EGG HARBOR TOWNSHIP — Jabari Perry’s mom handed him a clementine from a bin in the produce section of English Creek ShopRite on Thursday.
The 6-year-old Pleasantville boy put it back and grabbed a banana, something that bothered neither his mother nor store officials one bit.
Jabari got the banana through a free fruit program at 29 ShopRite supermarkets — including eight in Atlantic, Cape May and Cumberland counties — owned by Union County-based Village ShopRites.
Under the program, children ages 12 and younger get a free banana or clementine while shopping with a parent or guardian. Company officials said the program aims to encourage youngsters to enjoy healthy snacks and is part of ShopRite’s effort to provide health and wellness offerings to its customers.
“We know that childhood obesity is a big concern in our communities, and we want to do our part to encourage healthy choices and healthy snacking,” Village ShopRite owner Ali Sumas said.
Jabari’s mother, Vikki, said she didn’t know about the program until she went to the ShopRite on Thursday. She said giving youths free fruit is a great idea, and not only because it’s healthy.
“It helps us figure out what kind of fruit they’ll eat,” she said. “Sometimes you don’t know until they try one.”
The free fruit program began a year ago on a trial basis at the ShopRite in Somers Point, said Amanda Fischer, director of business relations for Village ShopRite. The program proved so successful that it was implemented recently at ShopRites in Absecon, Hammonton, Egg Harbor and Galloway townships in Atlantic County, Rio Grande and Marmora in Cape May County, and on East Landis Avenue in Vineland, she said.
“The response to our pilot program was phenomenal and inspired us to launch this program across all of our stores,” Sumas said. “Parents appreciate that teaching children to develop good eating habits at an early age is extremely important.”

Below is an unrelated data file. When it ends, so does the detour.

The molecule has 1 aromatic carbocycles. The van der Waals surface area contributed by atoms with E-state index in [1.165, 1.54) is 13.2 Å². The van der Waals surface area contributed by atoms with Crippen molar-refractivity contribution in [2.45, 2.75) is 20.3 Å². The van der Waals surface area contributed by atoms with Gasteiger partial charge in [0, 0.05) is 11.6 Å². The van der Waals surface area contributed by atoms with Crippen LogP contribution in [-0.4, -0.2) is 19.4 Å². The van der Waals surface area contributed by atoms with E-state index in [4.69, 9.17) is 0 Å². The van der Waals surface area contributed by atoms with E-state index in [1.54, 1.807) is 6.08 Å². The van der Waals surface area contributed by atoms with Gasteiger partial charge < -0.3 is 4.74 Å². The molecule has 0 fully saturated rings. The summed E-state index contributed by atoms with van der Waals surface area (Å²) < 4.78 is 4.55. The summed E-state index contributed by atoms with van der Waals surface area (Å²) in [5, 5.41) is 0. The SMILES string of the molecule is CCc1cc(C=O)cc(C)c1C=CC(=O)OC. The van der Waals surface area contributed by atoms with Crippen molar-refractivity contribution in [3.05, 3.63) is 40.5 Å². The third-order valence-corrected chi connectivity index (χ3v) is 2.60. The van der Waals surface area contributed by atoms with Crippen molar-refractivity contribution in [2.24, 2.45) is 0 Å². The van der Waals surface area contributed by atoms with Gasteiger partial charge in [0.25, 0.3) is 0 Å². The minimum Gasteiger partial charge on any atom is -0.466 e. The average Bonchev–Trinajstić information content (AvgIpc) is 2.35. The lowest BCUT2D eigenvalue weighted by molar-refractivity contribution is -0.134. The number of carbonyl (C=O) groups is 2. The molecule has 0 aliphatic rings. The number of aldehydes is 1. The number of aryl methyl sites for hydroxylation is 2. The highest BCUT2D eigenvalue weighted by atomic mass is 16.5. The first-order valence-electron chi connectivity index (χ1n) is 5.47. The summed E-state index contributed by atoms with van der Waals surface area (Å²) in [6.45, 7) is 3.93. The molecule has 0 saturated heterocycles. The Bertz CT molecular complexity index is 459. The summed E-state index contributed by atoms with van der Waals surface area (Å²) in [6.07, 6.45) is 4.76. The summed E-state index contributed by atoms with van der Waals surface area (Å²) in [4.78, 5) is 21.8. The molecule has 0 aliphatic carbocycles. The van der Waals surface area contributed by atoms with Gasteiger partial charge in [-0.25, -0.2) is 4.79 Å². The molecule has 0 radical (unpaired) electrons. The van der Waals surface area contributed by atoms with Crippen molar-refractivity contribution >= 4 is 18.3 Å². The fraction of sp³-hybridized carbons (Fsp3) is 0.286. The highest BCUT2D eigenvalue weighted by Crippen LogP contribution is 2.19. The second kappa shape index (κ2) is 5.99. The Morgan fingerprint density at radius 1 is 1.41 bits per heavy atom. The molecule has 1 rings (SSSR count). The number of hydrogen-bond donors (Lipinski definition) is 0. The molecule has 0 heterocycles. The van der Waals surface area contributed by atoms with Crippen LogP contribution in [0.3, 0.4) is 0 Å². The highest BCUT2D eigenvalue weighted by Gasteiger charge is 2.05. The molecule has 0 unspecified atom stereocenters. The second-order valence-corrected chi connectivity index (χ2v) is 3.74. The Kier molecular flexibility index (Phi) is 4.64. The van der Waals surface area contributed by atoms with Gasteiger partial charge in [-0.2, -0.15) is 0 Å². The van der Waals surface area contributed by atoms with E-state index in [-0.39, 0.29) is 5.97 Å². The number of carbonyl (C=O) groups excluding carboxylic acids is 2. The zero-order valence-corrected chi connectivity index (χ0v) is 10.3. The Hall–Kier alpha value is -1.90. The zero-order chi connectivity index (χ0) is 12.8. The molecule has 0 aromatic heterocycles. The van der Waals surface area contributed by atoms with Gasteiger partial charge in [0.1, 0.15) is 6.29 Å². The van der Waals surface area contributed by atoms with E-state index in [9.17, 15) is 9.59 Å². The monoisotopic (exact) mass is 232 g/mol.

Al Schiavo, who manages the English Creek ShopRite, said he’s gotten good comments from parents about the program, which is so successful that he often has to restock the banana and clementine bins daily.
Fisher said the program originated from customer requests that the ShopRites provide something for children, many of whom get hungry when they accompany parents on food-shopping trips.
Village ShopRite did a cost analysis for the program and eventually decided that the “rewards greatly outweigh the cost of the program,” Fischer said.
The fruits are available in the stores’ produce aisles, and the program is overseen by each store’s registered in-store dietitian. The 29 stores are located in New Jersey, Pennsylvania and Maryland.
Fischer said Village ShopRite participates in ShopRite’s overall program to help families eat healthier foods.
Village ShopRite takes its program into local schools, holding events such as vegetable challenges to see how many vegetables students can eat in a week, she said. Fruit and vegetable trays are offered as prizes, she said.
ShopRite also works with parents to help them with affordable solutions to the problem of eating healthier foods, something that can be expensive, Fischer said.